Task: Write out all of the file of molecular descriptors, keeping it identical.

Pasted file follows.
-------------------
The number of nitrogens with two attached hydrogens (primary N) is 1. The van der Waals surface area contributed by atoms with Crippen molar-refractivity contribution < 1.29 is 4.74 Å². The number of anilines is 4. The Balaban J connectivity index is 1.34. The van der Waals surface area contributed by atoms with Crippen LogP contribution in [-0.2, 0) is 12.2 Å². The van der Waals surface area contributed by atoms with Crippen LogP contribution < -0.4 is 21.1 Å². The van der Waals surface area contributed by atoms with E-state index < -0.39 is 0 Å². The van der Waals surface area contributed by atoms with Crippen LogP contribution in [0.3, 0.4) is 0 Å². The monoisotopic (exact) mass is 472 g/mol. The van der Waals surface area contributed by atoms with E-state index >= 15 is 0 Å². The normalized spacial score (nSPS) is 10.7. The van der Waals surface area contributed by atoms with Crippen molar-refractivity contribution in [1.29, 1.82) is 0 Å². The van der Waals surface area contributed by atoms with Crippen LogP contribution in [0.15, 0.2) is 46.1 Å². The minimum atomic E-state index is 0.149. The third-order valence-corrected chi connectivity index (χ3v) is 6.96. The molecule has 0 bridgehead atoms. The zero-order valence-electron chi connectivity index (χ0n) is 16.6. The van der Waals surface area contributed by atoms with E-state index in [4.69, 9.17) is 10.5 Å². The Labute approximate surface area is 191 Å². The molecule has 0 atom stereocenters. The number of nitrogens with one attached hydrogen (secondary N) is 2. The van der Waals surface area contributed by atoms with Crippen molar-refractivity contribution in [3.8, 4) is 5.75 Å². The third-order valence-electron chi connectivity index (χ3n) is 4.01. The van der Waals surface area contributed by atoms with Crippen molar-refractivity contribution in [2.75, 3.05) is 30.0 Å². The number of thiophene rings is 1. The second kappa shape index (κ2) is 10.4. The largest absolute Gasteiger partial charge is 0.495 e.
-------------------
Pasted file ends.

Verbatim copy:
The number of nitrogens with two attached hydrogens (primary N) is 1. The van der Waals surface area contributed by atoms with Crippen molar-refractivity contribution < 1.29 is 4.74 Å². The number of anilines is 4. The Balaban J connectivity index is 1.34. The van der Waals surface area contributed by atoms with Crippen LogP contribution in [-0.2, 0) is 12.2 Å². The van der Waals surface area contributed by atoms with Crippen LogP contribution < -0.4 is 21.1 Å². The van der Waals surface area contributed by atoms with E-state index < -0.39 is 0 Å². The van der Waals surface area contributed by atoms with Crippen LogP contribution in [0.3, 0.4) is 0 Å². The monoisotopic (exact) mass is 472 g/mol. The van der Waals surface area contributed by atoms with E-state index >= 15 is 0 Å². The normalized spacial score (nSPS) is 10.7. The van der Waals surface area contributed by atoms with Crippen molar-refractivity contribution in [1.29, 1.82) is 0 Å². The van der Waals surface area contributed by atoms with Crippen LogP contribution in [0.15, 0.2) is 46.1 Å². The minimum atomic E-state index is 0.149. The third-order valence-corrected chi connectivity index (χ3v) is 6.96. The molecule has 0 bridgehead atoms. The zero-order valence-electron chi connectivity index (χ0n) is 16.6. The van der Waals surface area contributed by atoms with E-state index in [4.69, 9.17) is 10.5 Å². The Labute approximate surface area is 191 Å². The molecule has 0 atom stereocenters. The number of nitrogens with one attached hydrogen (secondary N) is 2. The van der Waals surface area contributed by atoms with Crippen molar-refractivity contribution in [3.8, 4) is 5.75 Å². The third-order valence-electron chi connectivity index (χ3n) is 4.01. The van der Waals surface area contributed by atoms with Crippen molar-refractivity contribution in [2.75, 3.05) is 30.0 Å². The number of thiophene rings is 1. The second kappa shape index (κ2) is 10.4. The largest absolute Gasteiger partial charge is 0.495 e.